The Three Key Elements of Learning Experience Design

Dr. Linda Crismon,
Senior Director of Learning Experience Design
Gary Thompson,
Learning Design Architect
 

Learning eXperience Design (LXD) is a new approach to instructional design that incorporates human-centered design principles to put the learner at the center of the learning experience.

The Definition of LXD

As a relatively new practice, LXD is still being shaped as it grows and matures. LXD incorporates aspects of multiple related disciplines including Instructional Design, Learning Design, Curriculum Development, Content Development, and User Experience. This melting pot of ideas, principles, and practices has resulted in a wonderful renaissance of learning design. However, there is not yet a strong consensus of what LXD really means.

Here at Unicon, we have conducted significant research to understand LXD. We found that LXD means different things to different people. Some claim to have authored the LXD name and what it is, while others argue that LXD is larger than that and it should be defined by the community of practice. Regardless, there does appear to be a few consistent core components of LXD:

  1. LXD shifts the focus from thinking about instruction first, to thinking about the learner first.
  2. LXD expands the traditional in-person classroom context, emphasizing blended and online learning modalities, and embracing forward-looking concepts like asynchronous learning, HyFlex, microlearning, Competency-Based Education, immersive simulations, and VR/AR.
  3. LXD folds in core principles and practices of Human-Centered Design and Design Thinking to really understand the learner as a whole person, and uses that understanding for holistic design of learning experiences.
  4. LXD combines academic disciplines (e.g., cognitive psychology and instructional design), with educational methodologies and processes (e.g., social-emotional learning, experiential learning, and backward design) and disciplines of design (e.g., interaction design, user experience design, graphic design, and game design).

We also discovered that there is a core aspect of LXD that is missing or under-emphasized:
LXD must measure the effectiveness of, and promote the continued improvement of the learning experience.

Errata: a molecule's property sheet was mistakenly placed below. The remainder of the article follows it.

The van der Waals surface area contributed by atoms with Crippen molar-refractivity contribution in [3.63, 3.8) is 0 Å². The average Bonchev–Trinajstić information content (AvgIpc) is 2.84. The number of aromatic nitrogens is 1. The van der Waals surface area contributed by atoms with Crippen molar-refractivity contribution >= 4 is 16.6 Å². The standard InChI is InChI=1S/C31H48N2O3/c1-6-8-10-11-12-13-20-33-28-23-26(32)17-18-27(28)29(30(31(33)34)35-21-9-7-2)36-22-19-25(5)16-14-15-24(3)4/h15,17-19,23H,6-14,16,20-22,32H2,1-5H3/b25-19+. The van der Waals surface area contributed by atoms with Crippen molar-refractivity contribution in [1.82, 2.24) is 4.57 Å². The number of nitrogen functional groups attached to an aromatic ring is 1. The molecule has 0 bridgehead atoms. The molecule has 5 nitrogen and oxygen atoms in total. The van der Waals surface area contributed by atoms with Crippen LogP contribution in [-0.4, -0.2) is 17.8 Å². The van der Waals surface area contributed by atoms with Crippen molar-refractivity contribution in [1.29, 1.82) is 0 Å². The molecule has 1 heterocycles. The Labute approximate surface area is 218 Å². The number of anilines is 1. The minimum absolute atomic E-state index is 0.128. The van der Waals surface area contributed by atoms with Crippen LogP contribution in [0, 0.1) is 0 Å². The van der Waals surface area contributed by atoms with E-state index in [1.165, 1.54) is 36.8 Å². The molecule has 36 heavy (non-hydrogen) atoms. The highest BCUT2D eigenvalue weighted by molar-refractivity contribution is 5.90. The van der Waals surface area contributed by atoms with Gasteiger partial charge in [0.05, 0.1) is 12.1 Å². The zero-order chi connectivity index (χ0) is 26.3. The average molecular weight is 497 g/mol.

Moreover, most definitions of LXD focus on the learning design aspects of the learning experience. Learning design is integral to the creation of good learning experiences, but from our perspective of having served hundreds of clients on LXD projects, we believe that there are two other key elements to LXD: Learning Technology and Learning Data. Hence, the three key elements of LXD are:

  • Learning Design
  • Learning Technology
  • Learning Data

As you can see from the graphic below, to enhance the learning experience, we need to take into account the relationship between Learning Design, Learning Technology, and Learning Data. We believe that it’s a cyclical process whereby Design, Technology, and Data work harmoniously together, to deliver a personalized and holistic “Learning Experience.”


LXD_cycle_image
Let’s take a brief look at each of these elements and how they apply to LXD.

Learning Design

The first key element in LXD is Learning Design. Learning Design is a framework to create high-quality learning experiences. This framework encompasses deliberate choices about who, what, when, where, and how to teach. Some components of the learning design framework are:

  • Learner Research
  • Content
  • Structure
  • Timing
  • Pedagogical (teaching) strategies
  • Sequence of learning activities
  • Type and frequency of assessment
  • Nature of technology used

A core principle of learning design is Design Thinking, “a human-centered approach to innovation that draws from the designer’s toolkit to integrate the needs of people, the possibilities of technology, and the requirements for business success.” Tim Brown, Executive Chair of Ideo Design Thinking

Some of you may have heard the term instructional design before. It is similar to learning design, but the key difference in learning design is a shift in focus from the instructor to the learner. Our goal in learning design is to think about learners first, which includes asking questions such as who they are, what they know, how they think, and how to reach them effectively so they get the most out of their educational experience.

A good example of how important learning design is to a learning experience is in the Covid-19 era whereby institutions were required to transition to online learning without having the time needed to implement effective learning designs. Online learning requires a different learning design. We have to think about: